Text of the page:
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Moonrat: A second-generation portable incubator

Current Status

This project is currently seeking a new lead engineer skilled in Arduino programming and relatively simple microelectronics design. We have a working prototype that was made by hand. It is likely time to make a simple PCB design. We have functional software, but it is messy; a rewrite is needed. I believe a skilled maker could finish the project to the level of short-run mass production in a quarter of working 6-10 hours per week. We have a skilled 3D modeller available already. Significant supervision will be provided by Robert L. Read, founder of Public Invention.

Future Work

We need to make a design suitable for testing and short-run production of 20 units.


By building a small, portable, intelligent incubator that can maintain constant elevated temperature, a variety of biological experiments and assays can be performed "in the field" without having access to a electric grid power.


This is an offshoot of the Rapid E. coli project. It is an attempt to build a better, smaller, more intelligent portable incubator that the Armadillo, described elsewhere and buildable from an instructable.

Current Design

Our current design uses a soup thermos to have good insulation. 3D printed parts hold the Petrifilms inside the thermos and way from the metal edges. Additional parts hold the heating cloth and thermometer, which our powered and sensed by an external Arduino.


Our previous design use a "casette" which is bolted to the inside of the lid of a thermos bottle, shown below. Our circuit is on a breadboard, and we have not yet designed the enclosure for the electronics integrated into the cap or as a holder for the bottle. We use a 3D printed bracket to hold the Thernos bottle. We believe this is the most compact design which will be thermally efficient.

Fundamental Modularity: The 6-wire appliance

The electronic elements of this incubator can be separated into two modules. As usual, identifying this modularity allows improvements in our ability to evolve the design. The heat-insulation thermos is a third module.

Call the part that goes into the thermos the "appliance" and the parts that are outside it the "controller". The appliance consists of a heating element and a thermometer, the wires and a connector. The controller consists of a microcontroller, an electronic power circuit, and some means of programming the controller, all packed into an enclosure.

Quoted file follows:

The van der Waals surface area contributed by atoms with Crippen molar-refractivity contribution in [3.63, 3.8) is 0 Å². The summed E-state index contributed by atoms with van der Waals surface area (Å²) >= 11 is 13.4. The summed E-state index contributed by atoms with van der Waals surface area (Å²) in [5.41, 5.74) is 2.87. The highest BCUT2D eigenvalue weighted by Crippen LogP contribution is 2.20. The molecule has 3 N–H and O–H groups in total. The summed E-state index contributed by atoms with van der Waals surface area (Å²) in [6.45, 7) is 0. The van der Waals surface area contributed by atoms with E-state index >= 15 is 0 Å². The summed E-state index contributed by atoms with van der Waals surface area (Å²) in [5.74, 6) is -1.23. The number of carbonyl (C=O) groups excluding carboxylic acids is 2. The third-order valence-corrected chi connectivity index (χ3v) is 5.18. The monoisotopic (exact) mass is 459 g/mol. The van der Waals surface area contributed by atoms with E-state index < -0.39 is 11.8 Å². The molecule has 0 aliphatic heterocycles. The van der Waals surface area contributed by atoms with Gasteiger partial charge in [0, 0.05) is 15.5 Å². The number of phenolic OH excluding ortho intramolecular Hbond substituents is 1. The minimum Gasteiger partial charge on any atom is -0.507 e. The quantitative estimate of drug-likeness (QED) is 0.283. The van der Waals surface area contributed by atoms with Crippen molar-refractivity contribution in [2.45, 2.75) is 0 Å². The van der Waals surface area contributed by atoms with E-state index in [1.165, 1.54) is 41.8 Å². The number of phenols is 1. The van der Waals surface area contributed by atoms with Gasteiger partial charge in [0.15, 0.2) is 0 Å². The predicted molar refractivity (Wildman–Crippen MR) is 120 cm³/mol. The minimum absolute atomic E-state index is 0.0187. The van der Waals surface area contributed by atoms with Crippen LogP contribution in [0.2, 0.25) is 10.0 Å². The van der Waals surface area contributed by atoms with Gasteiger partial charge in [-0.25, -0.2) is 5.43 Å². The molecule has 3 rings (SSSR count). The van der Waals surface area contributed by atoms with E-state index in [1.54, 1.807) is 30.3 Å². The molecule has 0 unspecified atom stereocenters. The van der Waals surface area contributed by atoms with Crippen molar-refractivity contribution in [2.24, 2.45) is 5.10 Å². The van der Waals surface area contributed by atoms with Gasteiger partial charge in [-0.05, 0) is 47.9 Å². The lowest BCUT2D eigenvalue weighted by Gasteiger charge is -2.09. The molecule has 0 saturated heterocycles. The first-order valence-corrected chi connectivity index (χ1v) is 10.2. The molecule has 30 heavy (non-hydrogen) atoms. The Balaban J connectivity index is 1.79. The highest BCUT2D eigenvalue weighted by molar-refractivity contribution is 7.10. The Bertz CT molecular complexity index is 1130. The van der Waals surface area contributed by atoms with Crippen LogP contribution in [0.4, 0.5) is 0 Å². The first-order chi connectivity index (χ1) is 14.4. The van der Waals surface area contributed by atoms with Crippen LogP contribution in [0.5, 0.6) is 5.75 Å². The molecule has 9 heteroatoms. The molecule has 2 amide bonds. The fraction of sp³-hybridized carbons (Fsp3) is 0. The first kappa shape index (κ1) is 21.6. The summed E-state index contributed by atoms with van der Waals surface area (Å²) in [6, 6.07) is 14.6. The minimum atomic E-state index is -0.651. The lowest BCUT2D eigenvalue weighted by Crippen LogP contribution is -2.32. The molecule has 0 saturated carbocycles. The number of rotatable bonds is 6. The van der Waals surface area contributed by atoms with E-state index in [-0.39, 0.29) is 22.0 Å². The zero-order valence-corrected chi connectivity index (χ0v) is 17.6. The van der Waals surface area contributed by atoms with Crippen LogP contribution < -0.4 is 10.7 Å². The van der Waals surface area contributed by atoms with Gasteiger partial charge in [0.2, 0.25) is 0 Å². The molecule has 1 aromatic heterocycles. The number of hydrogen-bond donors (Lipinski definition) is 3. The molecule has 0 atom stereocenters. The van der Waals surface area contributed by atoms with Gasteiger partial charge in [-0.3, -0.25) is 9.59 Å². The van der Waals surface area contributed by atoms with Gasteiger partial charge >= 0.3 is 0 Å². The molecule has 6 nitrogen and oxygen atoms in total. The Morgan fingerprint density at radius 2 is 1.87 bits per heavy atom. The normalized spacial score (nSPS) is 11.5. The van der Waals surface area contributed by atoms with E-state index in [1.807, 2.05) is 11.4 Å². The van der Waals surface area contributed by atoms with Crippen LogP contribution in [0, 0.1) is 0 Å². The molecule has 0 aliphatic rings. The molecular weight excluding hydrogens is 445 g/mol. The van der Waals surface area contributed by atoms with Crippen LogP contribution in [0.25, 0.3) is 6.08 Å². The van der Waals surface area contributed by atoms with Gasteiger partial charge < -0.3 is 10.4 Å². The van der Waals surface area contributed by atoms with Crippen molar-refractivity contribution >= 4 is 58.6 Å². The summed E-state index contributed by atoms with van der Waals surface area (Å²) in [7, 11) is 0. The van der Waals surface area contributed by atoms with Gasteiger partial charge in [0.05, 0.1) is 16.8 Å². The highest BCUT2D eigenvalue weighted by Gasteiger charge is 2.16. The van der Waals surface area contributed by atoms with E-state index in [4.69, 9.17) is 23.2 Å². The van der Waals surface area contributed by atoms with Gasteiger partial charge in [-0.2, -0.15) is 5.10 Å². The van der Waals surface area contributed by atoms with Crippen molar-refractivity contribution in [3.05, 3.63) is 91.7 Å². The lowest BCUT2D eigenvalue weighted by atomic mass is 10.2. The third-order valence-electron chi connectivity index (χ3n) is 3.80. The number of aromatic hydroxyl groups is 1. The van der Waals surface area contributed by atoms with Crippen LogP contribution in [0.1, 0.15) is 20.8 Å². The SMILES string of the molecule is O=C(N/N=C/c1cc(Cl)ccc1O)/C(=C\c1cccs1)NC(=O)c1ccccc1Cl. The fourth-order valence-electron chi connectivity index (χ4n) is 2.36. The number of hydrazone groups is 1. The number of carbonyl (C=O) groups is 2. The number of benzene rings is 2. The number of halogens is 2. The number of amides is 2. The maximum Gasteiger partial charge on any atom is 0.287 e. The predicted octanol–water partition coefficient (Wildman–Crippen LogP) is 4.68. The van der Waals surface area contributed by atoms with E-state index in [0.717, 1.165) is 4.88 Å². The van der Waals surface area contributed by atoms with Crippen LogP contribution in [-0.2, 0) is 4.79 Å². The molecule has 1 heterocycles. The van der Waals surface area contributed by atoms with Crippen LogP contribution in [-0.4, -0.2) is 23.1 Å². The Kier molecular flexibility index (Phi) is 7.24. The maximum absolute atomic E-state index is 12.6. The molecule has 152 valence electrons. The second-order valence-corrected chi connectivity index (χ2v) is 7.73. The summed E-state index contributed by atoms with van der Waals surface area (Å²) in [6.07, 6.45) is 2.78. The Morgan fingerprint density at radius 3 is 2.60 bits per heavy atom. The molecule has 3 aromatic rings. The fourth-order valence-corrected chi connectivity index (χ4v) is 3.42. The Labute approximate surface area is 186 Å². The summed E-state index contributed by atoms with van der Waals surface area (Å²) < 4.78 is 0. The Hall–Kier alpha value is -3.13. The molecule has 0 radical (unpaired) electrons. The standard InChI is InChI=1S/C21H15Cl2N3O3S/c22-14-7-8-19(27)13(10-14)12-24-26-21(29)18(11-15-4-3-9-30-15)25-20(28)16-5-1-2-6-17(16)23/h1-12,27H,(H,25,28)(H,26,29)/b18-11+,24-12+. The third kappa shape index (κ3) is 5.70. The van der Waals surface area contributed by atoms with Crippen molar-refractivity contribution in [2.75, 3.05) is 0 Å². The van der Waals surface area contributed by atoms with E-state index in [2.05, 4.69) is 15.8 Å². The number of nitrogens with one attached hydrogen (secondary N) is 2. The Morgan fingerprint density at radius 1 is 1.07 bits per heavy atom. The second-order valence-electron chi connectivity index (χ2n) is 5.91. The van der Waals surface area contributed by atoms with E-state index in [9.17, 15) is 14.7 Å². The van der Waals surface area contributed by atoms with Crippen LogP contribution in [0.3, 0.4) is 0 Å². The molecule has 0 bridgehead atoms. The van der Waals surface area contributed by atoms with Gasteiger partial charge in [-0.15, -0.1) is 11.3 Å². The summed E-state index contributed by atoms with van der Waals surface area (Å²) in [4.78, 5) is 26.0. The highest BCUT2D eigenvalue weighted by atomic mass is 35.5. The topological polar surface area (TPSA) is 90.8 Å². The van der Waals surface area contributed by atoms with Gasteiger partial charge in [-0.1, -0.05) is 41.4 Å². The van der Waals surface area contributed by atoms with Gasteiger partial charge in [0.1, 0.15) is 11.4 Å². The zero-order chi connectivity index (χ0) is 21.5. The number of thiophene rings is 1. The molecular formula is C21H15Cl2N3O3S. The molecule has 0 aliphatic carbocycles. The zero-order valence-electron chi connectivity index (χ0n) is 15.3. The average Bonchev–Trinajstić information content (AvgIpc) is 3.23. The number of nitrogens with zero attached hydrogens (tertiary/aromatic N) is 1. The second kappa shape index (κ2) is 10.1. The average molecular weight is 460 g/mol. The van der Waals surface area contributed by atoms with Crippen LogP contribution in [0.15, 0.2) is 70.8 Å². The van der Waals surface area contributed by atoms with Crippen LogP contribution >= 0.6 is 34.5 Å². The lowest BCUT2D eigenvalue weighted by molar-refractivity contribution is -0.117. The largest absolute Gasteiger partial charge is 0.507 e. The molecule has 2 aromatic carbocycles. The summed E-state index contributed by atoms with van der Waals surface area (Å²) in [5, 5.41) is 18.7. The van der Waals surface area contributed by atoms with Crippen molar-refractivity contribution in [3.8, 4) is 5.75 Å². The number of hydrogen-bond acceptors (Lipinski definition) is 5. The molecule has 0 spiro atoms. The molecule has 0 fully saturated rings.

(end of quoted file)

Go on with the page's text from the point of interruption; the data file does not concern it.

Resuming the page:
The "appliance" needs only 6 wires:

  1. GND (ground, nominally voltage 0.)
  2. +12V PWR (the heating elements requires approximately 12V power.)
  3. HEAT ON (Vin)
  4. +5V (for the thermometer).
  5. SIG -- data from the digial "one-wire" format
  6. UNK - a final wire is included for future functionality that is unknown right now.

These (esp. the power) should probably be rated for 2 amps, but in practice 1 amp is probably good enough.

We have not yet chosen the connector, but we would like the connector to be of minimal width, so, for example, a 3x2 JST layout would be better than 6 pins in line.

Previous designThermos Bottle in Bracekt With Battery in Place

Thermos Bottle In Bracket With Battery

Bracket by Itself

Bracket by itself

Our analysis is preliminary, but our current tests show we at 25C ambient temperature we can hold the needed 35C incubation temperature with only (12V * 12V / 8 Ohms * 6% duty cycle * 48 hours) = 51.84 Watt Hours. This will have to be supplied by a battery pack, which will be about the same size as the Thermos bottle.


Initial Design Approach

Basic Structure of Portable Incubator (1)

References (Incomplete)

  1. Petrifilms:
  2. EPA Guidelines:
  3. Original Incubator Paper -
  4. Construction of a Low-cost Mobile Incubator for Field and Laboratory Use
  5. Solar Powered Portable Culture Incubator


Thanks to Dr. Sabia Abidi of Rice University for input and references.